- Where it is necessary to use a police vehicle because of the risk involved, it may be necessary for the highest qualified member of an ambulance crew to ride in the same vehicle with the patient, with the appropriate equipment to deal with immediate problems. In such cases, the ambulance should follow directly behind to provide any further support that is required.

- People authorised by the applicant (So EMS) to convey patients act in their own right and not as the agent of the applicant. They may act on their own initiative to restrain patients and prevent them absconding, if necessary.

So we try our best to avoid deploying ALS crews and are working with mental health services to consider commissioning a vehicle such as a people carrier, stocked with ALS equipment, that in the event of a transfer being required can be easily used. But as it stands the law requires the highest qualified ambulance person (paramedic) to attend in all situations so its just as easy to send the nearest ALS crew than faff about changing and checking vehicles ect.

What happens is that on arrival, the EMS crew is given an Authority to Convey order, an A4 sheet of paper that details the detention order and any determined risks. This in theory should give EMS the same power of detention as the mental health professional/social worker. But as the above shows from the code of practice, we transport the patient within our own right.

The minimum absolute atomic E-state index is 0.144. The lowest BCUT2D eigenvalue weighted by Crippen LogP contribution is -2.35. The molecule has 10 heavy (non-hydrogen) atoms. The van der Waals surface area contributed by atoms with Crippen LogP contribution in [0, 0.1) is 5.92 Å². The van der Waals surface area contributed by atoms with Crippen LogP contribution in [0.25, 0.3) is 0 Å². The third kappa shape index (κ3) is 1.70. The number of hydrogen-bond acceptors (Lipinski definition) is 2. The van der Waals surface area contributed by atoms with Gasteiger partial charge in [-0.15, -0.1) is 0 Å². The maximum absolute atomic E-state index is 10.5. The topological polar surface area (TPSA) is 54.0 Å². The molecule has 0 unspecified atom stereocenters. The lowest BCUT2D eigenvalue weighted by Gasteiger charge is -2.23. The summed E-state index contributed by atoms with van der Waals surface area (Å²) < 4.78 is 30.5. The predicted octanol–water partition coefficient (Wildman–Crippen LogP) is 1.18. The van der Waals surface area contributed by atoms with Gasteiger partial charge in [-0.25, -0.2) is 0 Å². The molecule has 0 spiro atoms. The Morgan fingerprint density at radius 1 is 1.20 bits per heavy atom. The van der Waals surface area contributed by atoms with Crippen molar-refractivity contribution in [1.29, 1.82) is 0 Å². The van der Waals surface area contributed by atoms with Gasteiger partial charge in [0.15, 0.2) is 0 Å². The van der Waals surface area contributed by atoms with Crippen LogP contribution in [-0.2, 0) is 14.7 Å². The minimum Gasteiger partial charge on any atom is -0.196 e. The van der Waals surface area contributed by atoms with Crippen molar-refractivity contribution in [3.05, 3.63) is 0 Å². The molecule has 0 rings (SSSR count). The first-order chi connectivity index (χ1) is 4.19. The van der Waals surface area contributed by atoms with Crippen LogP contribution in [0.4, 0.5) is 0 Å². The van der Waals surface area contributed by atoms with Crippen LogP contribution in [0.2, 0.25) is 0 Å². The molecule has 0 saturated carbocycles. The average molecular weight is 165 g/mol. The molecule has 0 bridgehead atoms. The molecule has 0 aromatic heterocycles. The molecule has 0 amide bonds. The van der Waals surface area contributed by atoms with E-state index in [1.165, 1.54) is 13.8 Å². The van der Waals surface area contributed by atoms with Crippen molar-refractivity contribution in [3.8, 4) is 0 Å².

We have conflict resolution training and training on managing behavioral emergencies delivered by critical care mental health staff. However we are not trained in anywhere near the levels of physical and chemical restraint that are common practice in many EMS areas. This kind of reinforces my original point that its a case of stopping the ambulance safely and allowing the patient to leave without conflict, and having the police attend as a priority to restrain. That being said those situations are very very rare, because the common sense medic preempts the situation by ensuring the patient is on the stretcher, our newer vehicles are fitted with systems that ensure the doors are locked while the vehicle is in motion.

Detention orders are something that take an extremely long time to administer in the UK, the process involves the alerter (the patients relative) contacting a GP or EMS with concerns, if there is no immediate risk that requires ER assessment (such as overdose), social services are contacted they perform an assessment and determine "care in the community" or "detention" if detention, the preferred option is voluntary admission, if this fails, compulsory detention, requires the patient to be assessed by 2 independent GP's and if agreed then the duty magistrate gives the order. So by the time transport is ordered, any acute crisis has resolved and the patient is normally compliant.
Hey Ken,

I appreciate your answer was aimed for Skip, but as we face a similar situation here, I don't know whether I can have a go at furthering the discussion.

I think the problem that we have in EMS as a whole, its not just US specific, is the principle of INFORMED consent. A lot of providers go in "it sounds like your experiencing condition X so we need to pop you to see a doctor" and then they wait for the patient to say "yeah I agree" or "No it'll be alright". It's the "No" or the "Yeah...BUT" that causes us as providers considerable headaches. Mainly because we're not trained or have the detailed knowledge to explore the patients concerns further.